# optimizer to work in the model.
#
# In the case of FBA, you may choose from these variants (here using the
# `Tulip` optimizer):

vec_soln = flux_balance_analysis_vec(model, Tulip.Optimizer)
#
dict_soln = flux_balance_analysis_dict(model, Tulip.Optimizer)

# ## Modifications

# Often it is desirable to add a slight modififaction to the problem before
# performing analysis, to see e.g. differences of the model behavior caused by
# the change introduced.
#
# `COBREXA.jl` supports several modifications by default, which include
# changing objective sense, optimizer attributes, flux constraints,
# optimization objective, reaction and gene knockouts, and others.

dict_soln = flux_balance_analysis_dict(
    model,
    OSQP.Optimizer;
    modifications = [ # modifications are applied in order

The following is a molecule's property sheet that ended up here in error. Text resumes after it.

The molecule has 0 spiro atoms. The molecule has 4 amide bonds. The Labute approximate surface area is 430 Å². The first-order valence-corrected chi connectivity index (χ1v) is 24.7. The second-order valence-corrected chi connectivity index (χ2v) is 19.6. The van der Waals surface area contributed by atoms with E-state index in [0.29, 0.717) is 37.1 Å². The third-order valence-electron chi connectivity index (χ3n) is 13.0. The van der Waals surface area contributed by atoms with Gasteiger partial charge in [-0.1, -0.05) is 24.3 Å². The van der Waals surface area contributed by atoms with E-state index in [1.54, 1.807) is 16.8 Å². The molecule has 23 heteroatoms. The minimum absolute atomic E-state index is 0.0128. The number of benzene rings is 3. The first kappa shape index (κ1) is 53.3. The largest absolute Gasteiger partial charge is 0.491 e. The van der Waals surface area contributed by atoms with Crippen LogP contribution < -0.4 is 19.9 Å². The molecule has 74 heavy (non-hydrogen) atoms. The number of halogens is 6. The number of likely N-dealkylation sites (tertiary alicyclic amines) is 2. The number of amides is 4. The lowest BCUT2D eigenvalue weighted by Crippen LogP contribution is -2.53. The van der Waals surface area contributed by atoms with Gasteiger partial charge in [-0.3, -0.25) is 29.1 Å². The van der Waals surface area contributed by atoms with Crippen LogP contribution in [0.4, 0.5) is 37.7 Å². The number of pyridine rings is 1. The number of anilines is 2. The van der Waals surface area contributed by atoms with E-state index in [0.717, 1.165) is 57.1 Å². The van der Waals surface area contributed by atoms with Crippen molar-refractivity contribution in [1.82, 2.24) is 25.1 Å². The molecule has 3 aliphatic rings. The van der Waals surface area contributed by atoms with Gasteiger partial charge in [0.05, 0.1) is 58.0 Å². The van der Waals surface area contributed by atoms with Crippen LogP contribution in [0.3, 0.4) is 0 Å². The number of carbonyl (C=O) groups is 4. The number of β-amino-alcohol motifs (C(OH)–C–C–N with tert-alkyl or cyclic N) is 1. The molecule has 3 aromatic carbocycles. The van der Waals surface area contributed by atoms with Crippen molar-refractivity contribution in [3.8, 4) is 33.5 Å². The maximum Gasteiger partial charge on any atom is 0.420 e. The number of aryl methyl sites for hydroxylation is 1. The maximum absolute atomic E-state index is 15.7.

## this changes the objective to maximize the biomass production
        change_objective("R_BIOMASS_Ecoli_core_w_GAM"),

        ## this fixes a specific rate of the glucose exchange
        change_constraint("R_EX_glc__D_e", -12, -12),

        ## this knocks out two genes, i.e. constrains their associated reactions to zero.
        knockout(["b0978", "b0734"]), ## the gene IDs are cytochrome oxidase (CYTBD)

        ## ignore the optimizer specified above and change it to Tulip
        change_optimizer(Tulip.Optimizer),

        ## set a custom attribute of the Tulip optimizer (see Tulip docs for more possibilities)
        change_optimizer_attribute("IPM_IterationsLimit", 110),

        ## explicitly tell the optimizer to maximize the new objective
        change_sense(MAX_SENSE),
    ],
)

# ## Flux variability analysis (FVA)

# The default FVA in [`flux_variability_analysis`](@ref) returns maximized and
# minimized reaction fluxes in a matrix. Here we use the dictionary variant in
# flux_variability_analysis_dict, to show how to easily access specific fluxes
# from its results.

fva_mins, fva_maxs = flux_variability_analysis_dict(
    model,
    Tulip.Optimizer;
    bounds = objective_bounds(0.99), # the objective function is allowed to vary by ~1% from the FBA optimum
    modifications = [